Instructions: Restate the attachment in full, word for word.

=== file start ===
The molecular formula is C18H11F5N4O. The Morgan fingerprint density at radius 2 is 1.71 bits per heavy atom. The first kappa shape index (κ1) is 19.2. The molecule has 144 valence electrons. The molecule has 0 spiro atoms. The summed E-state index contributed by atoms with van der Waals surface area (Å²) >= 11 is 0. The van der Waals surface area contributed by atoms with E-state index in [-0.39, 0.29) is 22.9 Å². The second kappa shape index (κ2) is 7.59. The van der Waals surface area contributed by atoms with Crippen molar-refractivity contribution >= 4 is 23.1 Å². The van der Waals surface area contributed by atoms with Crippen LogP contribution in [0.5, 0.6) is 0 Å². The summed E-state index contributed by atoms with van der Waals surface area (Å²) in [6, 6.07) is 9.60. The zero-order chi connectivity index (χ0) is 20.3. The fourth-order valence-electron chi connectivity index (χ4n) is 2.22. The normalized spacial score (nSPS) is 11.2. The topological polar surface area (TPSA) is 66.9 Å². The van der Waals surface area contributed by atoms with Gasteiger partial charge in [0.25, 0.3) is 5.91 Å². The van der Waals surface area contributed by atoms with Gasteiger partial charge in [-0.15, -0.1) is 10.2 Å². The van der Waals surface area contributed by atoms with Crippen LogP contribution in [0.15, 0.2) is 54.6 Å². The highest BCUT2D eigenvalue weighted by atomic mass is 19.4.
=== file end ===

The molecular formula is C18H11F5N4O. The Morgan fingerprint density at radius 2 is 1.71 bits per heavy atom. The first kappa shape index (κ1) is 19.2. The molecule has 144 valence electrons. The molecule has 0 spiro atoms. The summed E-state index contributed by atoms with van der Waals surface area (Å²) >= 11 is 0. The van der Waals surface area contributed by atoms with E-state index in [-0.39, 0.29) is 22.9 Å². The second kappa shape index (κ2) is 7.59. The van der Waals surface area contributed by atoms with Crippen molar-refractivity contribution >= 4 is 23.1 Å². The van der Waals surface area contributed by atoms with Crippen LogP contribution in [0.5, 0.6) is 0 Å². The summed E-state index contributed by atoms with van der Waals surface area (Å²) in [6, 6.07) is 9.60. The zero-order chi connectivity index (χ0) is 20.3. The fourth-order valence-electron chi connectivity index (χ4n) is 2.22. The normalized spacial score (nSPS) is 11.2. The topological polar surface area (TPSA) is 66.9 Å². The van der Waals surface area contributed by atoms with Gasteiger partial charge in [0.25, 0.3) is 5.91 Å². The van der Waals surface area contributed by atoms with Gasteiger partial charge in [-0.15, -0.1) is 10.2 Å². The van der Waals surface area contributed by atoms with Crippen LogP contribution in [0.15, 0.2) is 54.6 Å². The highest BCUT2D eigenvalue weighted by atomic mass is 19.4.